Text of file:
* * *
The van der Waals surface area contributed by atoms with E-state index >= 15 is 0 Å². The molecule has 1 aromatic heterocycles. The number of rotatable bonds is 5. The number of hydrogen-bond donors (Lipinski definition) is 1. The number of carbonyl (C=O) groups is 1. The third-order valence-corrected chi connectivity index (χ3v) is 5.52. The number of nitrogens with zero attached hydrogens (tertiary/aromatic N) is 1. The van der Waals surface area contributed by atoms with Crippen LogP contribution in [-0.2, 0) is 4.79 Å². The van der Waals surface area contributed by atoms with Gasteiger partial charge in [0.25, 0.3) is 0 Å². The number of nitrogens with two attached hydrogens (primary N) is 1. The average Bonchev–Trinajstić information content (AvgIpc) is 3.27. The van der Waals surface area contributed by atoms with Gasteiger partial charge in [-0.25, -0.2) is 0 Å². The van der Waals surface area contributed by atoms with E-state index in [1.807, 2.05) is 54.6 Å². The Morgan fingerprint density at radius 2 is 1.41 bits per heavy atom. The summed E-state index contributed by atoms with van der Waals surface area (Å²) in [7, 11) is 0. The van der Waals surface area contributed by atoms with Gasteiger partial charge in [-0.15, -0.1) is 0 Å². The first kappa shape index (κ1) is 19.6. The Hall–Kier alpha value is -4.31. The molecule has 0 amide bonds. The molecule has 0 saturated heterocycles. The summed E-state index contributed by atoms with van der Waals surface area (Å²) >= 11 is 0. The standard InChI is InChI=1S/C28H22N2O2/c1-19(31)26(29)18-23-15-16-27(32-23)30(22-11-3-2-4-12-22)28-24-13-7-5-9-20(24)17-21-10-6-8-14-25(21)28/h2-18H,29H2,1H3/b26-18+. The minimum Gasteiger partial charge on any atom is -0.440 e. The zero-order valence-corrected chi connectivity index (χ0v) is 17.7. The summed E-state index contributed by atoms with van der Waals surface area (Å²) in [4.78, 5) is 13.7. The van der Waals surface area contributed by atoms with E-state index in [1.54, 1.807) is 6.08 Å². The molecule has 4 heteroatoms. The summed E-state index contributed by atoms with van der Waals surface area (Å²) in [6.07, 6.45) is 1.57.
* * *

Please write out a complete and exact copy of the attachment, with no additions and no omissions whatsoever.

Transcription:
The van der Waals surface area contributed by atoms with E-state index >= 15 is 0 Å². The molecule has 1 aromatic heterocycles. The number of rotatable bonds is 5. The number of hydrogen-bond donors (Lipinski definition) is 1. The number of carbonyl (C=O) groups is 1. The third-order valence-corrected chi connectivity index (χ3v) is 5.52. The number of nitrogens with zero attached hydrogens (tertiary/aromatic N) is 1. The van der Waals surface area contributed by atoms with Crippen LogP contribution in [-0.2, 0) is 4.79 Å². The van der Waals surface area contributed by atoms with Gasteiger partial charge in [0.25, 0.3) is 0 Å². The number of nitrogens with two attached hydrogens (primary N) is 1. The average Bonchev–Trinajstić information content (AvgIpc) is 3.27. The van der Waals surface area contributed by atoms with Gasteiger partial charge in [-0.25, -0.2) is 0 Å². The van der Waals surface area contributed by atoms with E-state index in [1.807, 2.05) is 54.6 Å². The Morgan fingerprint density at radius 2 is 1.41 bits per heavy atom. The summed E-state index contributed by atoms with van der Waals surface area (Å²) in [7, 11) is 0. The van der Waals surface area contributed by atoms with Gasteiger partial charge in [-0.15, -0.1) is 0 Å². The first kappa shape index (κ1) is 19.6. The Hall–Kier alpha value is -4.31. The molecule has 0 amide bonds. The molecule has 0 saturated heterocycles. The summed E-state index contributed by atoms with van der Waals surface area (Å²) >= 11 is 0. The standard InChI is InChI=1S/C28H22N2O2/c1-19(31)26(29)18-23-15-16-27(32-23)30(22-11-3-2-4-12-22)28-24-13-7-5-9-20(24)17-21-10-6-8-14-25(21)28/h2-18H,29H2,1H3/b26-18+. The minimum Gasteiger partial charge on any atom is -0.440 e. The zero-order valence-corrected chi connectivity index (χ0v) is 17.7. The summed E-state index contributed by atoms with van der Waals surface area (Å²) in [4.78, 5) is 13.7. The van der Waals surface area contributed by atoms with E-state index in [1.54, 1.807) is 6.08 Å². The molecule has 4 heteroatoms. The summed E-state index contributed by atoms with van der Waals surface area (Å²) in [6.07, 6.45) is 1.57.